Apart from everything that has been mentioned, there is also the Incas cultural heritage. The Inca Trail which was well built, crosses dense forests and deep canyons. There are 18 archaeological complexes dotted along the trail which can be seen in all their splendor. These are made up of housing, irrigation canals, agricultural terracing, walls and shrines, which are irrefutable proof of the existence of important human settlements.




Tourist Facilities - Inca Trail to Machu Picchu

Lodging in Machu Picchu - Hotels in Machu Picchu

There are some alternatives, a 3 stars superior hotel located in Machu Picchu's citadel, in the high part of the mountain. Also in the Machu Picchu Town (last called Aguas Calientes), located in the low valley, from where we start our climbing to Machu Picchu Inca City, has services of 5, 4 and 3 stars hotels, hostels and lodgings.


Hot Springs

At a distance of 800 m. east of the town of Machu Picchu, there are under ground hot sulfur springs which bubble up from the rocky under ground at varying temperatures. The especially-built pools at this resort are the basis of its use as hot mineral baths. The average temperature of the water runs from 38° to 46°C. There are also changing rooms, bathroom sand a small snack bar


Train Services to Machu Picchu

In order to get to Kilometer 88 one can go by train from Cuzco or Ollantaytambo. Another alternative to get to Kilometer 88 is to go by automotive transportation to Chilca at Km. 77 and down by car to Km. 88. Train timetables Cuzco to Machu Picchu.


Road Transport

The only way to return from Machu Picchu or Aguas Calientes to Cuzco is by train.


Tourist Transportation

There is a fleet of mini-buses that link the Puente Ruinas station via a narrow, winding road to the top of hill - Machu Picchu complex. The drive takes approximately 20 minutes to get there and another 20 minutes back.


The service runs all day, though the frequency depends on the amount of tourists.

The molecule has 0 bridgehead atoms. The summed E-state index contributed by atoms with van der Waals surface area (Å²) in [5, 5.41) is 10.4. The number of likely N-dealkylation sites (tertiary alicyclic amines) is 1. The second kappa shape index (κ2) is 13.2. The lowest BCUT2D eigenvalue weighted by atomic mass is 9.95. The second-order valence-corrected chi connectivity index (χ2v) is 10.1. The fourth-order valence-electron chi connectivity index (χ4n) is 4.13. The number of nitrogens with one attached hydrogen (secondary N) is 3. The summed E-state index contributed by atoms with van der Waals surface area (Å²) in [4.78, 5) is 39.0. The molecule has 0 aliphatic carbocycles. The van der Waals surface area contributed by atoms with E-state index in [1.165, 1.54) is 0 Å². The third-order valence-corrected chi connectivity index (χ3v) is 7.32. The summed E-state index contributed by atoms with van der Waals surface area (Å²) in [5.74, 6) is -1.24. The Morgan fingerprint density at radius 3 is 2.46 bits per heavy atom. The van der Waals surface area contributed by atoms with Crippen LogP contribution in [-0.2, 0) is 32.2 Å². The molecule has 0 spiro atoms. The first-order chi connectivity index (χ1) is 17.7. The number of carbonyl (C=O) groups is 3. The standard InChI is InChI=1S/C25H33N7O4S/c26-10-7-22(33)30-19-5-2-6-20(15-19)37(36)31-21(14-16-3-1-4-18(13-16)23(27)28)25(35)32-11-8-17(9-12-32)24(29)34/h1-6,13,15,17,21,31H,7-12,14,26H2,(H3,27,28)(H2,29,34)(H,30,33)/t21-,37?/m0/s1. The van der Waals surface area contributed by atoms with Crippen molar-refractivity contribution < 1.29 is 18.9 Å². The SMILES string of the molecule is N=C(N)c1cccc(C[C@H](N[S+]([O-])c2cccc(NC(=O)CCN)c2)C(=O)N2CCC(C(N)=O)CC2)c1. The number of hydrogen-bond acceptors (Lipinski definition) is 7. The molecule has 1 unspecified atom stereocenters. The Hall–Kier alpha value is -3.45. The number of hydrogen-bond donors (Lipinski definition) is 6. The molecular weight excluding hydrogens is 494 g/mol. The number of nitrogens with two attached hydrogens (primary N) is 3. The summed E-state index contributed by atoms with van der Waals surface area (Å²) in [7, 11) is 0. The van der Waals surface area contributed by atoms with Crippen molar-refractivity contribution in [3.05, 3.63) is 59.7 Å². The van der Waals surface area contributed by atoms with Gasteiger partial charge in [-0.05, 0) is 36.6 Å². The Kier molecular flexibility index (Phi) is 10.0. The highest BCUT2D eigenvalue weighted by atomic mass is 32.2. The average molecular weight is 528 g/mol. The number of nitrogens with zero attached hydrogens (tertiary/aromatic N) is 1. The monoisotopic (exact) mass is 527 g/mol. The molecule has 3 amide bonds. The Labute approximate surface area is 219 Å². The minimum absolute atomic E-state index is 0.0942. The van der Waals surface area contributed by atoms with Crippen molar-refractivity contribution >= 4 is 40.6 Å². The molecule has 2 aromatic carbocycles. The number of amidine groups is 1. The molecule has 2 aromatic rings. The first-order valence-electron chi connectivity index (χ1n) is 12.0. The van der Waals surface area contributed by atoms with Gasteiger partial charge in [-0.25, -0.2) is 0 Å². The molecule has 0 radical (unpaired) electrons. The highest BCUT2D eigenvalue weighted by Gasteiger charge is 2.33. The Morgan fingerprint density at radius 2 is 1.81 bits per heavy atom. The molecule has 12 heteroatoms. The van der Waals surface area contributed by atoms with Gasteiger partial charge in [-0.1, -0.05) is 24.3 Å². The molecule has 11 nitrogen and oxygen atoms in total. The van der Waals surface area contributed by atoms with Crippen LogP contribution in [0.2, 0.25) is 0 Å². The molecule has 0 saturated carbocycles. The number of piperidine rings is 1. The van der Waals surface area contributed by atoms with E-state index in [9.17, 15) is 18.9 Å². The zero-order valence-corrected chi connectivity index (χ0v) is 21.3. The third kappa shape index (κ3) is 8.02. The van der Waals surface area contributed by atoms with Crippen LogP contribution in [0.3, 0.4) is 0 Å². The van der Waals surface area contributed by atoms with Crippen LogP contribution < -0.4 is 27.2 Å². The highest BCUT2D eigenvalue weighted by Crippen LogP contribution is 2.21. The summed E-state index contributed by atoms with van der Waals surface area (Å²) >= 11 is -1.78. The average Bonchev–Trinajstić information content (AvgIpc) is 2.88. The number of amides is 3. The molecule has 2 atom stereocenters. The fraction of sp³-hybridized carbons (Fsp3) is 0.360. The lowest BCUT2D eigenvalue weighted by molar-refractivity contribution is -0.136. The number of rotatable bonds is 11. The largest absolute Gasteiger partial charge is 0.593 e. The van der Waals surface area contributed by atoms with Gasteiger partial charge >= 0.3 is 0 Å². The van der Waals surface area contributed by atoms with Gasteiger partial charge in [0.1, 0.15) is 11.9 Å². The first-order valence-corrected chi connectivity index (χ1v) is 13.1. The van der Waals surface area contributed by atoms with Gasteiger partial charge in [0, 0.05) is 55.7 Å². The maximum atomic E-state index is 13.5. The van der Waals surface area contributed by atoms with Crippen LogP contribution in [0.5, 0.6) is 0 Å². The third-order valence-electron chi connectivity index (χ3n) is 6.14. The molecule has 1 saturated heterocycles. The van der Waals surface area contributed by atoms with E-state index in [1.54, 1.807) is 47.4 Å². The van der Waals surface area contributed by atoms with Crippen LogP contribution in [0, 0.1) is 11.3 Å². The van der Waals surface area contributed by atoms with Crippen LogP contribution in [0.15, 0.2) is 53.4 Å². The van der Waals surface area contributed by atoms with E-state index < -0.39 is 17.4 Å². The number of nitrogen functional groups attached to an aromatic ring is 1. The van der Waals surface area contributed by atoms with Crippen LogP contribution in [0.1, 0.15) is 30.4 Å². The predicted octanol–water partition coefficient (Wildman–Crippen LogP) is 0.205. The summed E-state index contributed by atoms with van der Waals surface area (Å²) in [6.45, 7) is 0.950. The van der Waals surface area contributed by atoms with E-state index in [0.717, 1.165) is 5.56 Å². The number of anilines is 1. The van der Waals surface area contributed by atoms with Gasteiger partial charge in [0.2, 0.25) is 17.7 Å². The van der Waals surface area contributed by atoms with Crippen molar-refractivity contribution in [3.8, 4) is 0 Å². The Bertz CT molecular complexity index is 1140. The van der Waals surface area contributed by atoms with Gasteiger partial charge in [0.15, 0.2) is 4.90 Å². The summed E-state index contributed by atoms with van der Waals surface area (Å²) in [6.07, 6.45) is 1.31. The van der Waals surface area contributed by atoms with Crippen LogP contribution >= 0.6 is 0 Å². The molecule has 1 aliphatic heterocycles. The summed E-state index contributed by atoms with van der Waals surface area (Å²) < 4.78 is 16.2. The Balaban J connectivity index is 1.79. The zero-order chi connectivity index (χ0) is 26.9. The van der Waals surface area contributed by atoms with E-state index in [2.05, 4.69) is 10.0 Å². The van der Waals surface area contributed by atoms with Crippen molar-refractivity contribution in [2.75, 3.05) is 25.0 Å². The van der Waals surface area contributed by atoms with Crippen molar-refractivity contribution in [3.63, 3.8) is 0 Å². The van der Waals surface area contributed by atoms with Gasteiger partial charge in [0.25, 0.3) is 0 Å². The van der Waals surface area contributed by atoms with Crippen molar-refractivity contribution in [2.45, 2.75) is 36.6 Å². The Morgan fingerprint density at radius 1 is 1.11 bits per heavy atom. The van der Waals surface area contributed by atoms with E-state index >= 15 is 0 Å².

There is a trail between Puente de Ruinas and the Machu Picchu complex. The walk takes approximately 1 hour.



There are signposts located in different parts of the trail using a series of words and international symbols. In the majority of places, these signs give the walker the necessary information about a certain spot, its climate, distances and services.
These signs are classified into information, prevention and restriction.





Every person who enters the Historic Sanctuary of Machu Picchu and uses the authorized trekking routes must heed the following rules provided by government authorities:

  • Give requested information to authorities and official entities.
  • Pay the entrance fee to the Inca Trail or other path.
  • Do not litter !!!
  • Use public installations without deteriorating or destroying them.
  • Do not make campfires.
  • It is strictly forbidden to extract, depredate or buy any variety of flora in the Machu Picchu Historic Shrine.
  • It is strictly forbidden to capture, hunt, depredate or buy any wildlife in the Sanctuary.
  • Camp only in the places indicated. It is forbidden to camp inside archaeological constructions or restricted areas.
  • Behave in orderly fashion so as not to disturb other hikers.


Any violation of any of these rules will lead to police or park guards intervention so as to enforce the respective sanction. Respect the rules and avoid unpleasant incidents.